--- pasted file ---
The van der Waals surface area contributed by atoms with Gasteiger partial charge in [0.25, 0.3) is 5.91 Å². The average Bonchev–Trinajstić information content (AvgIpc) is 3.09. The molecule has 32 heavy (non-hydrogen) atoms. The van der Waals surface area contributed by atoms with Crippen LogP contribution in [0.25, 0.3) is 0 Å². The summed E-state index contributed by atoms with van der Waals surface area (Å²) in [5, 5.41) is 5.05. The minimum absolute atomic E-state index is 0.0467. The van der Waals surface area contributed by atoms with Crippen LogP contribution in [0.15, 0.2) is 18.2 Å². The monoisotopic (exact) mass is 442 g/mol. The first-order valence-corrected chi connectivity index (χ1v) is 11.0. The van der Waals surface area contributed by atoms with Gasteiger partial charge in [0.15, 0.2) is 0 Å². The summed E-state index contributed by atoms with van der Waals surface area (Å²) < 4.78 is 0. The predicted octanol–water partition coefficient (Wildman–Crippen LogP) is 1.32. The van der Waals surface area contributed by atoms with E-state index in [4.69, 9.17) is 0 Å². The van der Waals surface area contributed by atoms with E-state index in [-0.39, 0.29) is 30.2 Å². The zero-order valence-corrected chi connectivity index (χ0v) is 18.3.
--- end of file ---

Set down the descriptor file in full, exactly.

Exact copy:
The van der Waals surface area contributed by atoms with Gasteiger partial charge in [0.25, 0.3) is 5.91 Å². The average Bonchev–Trinajstić information content (AvgIpc) is 3.09. The molecule has 32 heavy (non-hydrogen) atoms. The van der Waals surface area contributed by atoms with Crippen LogP contribution in [0.25, 0.3) is 0 Å². The summed E-state index contributed by atoms with van der Waals surface area (Å²) in [5, 5.41) is 5.05. The minimum absolute atomic E-state index is 0.0467. The van der Waals surface area contributed by atoms with Crippen LogP contribution in [0.15, 0.2) is 18.2 Å². The monoisotopic (exact) mass is 442 g/mol. The first-order valence-corrected chi connectivity index (χ1v) is 11.0. The van der Waals surface area contributed by atoms with Gasteiger partial charge in [0.15, 0.2) is 0 Å². The summed E-state index contributed by atoms with van der Waals surface area (Å²) < 4.78 is 0. The predicted octanol–water partition coefficient (Wildman–Crippen LogP) is 1.32. The van der Waals surface area contributed by atoms with E-state index in [4.69, 9.17) is 0 Å². The van der Waals surface area contributed by atoms with E-state index in [-0.39, 0.29) is 30.2 Å². The zero-order valence-corrected chi connectivity index (χ0v) is 18.3.